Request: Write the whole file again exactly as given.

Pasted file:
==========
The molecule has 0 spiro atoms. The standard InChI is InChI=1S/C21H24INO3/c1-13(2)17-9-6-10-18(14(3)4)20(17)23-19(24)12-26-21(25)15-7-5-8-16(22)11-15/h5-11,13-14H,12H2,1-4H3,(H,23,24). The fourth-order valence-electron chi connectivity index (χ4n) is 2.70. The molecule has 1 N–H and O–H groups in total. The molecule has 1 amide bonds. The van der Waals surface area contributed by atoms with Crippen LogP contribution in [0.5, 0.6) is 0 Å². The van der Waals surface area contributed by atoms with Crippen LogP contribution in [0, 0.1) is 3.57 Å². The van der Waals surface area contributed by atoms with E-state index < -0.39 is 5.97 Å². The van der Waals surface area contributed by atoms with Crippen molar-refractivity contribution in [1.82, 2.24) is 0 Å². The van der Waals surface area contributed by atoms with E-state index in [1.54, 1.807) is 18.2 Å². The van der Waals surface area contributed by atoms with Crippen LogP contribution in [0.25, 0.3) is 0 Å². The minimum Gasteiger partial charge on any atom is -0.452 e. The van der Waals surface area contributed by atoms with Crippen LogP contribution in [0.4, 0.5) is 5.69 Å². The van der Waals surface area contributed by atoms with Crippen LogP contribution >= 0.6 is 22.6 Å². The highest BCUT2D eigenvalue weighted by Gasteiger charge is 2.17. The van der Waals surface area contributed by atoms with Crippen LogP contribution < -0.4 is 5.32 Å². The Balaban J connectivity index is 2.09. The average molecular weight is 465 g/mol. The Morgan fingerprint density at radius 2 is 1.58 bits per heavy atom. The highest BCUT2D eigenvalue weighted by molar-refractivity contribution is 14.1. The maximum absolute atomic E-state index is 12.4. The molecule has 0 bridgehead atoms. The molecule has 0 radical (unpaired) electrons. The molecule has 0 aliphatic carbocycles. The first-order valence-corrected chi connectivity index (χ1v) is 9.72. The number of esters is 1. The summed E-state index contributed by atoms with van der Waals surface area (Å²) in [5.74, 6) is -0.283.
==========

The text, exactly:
The molecule has 0 spiro atoms. The standard InChI is InChI=1S/C21H24INO3/c1-13(2)17-9-6-10-18(14(3)4)20(17)23-19(24)12-26-21(25)15-7-5-8-16(22)11-15/h5-11,13-14H,12H2,1-4H3,(H,23,24). The fourth-order valence-electron chi connectivity index (χ4n) is 2.70. The molecule has 1 N–H and O–H groups in total. The molecule has 1 amide bonds. The van der Waals surface area contributed by atoms with Crippen LogP contribution in [0.5, 0.6) is 0 Å². The van der Waals surface area contributed by atoms with Crippen LogP contribution in [0, 0.1) is 3.57 Å². The van der Waals surface area contributed by atoms with E-state index < -0.39 is 5.97 Å². The van der Waals surface area contributed by atoms with Crippen molar-refractivity contribution in [1.82, 2.24) is 0 Å². The van der Waals surface area contributed by atoms with E-state index in [1.54, 1.807) is 18.2 Å². The van der Waals surface area contributed by atoms with Crippen LogP contribution in [0.25, 0.3) is 0 Å². The minimum Gasteiger partial charge on any atom is -0.452 e. The van der Waals surface area contributed by atoms with Crippen LogP contribution in [0.4, 0.5) is 5.69 Å². The van der Waals surface area contributed by atoms with Crippen LogP contribution >= 0.6 is 22.6 Å². The highest BCUT2D eigenvalue weighted by Gasteiger charge is 2.17. The van der Waals surface area contributed by atoms with Crippen LogP contribution < -0.4 is 5.32 Å². The Balaban J connectivity index is 2.09. The average molecular weight is 465 g/mol. The Morgan fingerprint density at radius 2 is 1.58 bits per heavy atom. The highest BCUT2D eigenvalue weighted by molar-refractivity contribution is 14.1. The maximum absolute atomic E-state index is 12.4. The molecule has 0 bridgehead atoms. The molecule has 0 radical (unpaired) electrons. The molecule has 0 aliphatic carbocycles. The first-order valence-corrected chi connectivity index (χ1v) is 9.72. The number of esters is 1. The summed E-state index contributed by atoms with van der Waals surface area (Å²) in [5.74, 6) is -0.283.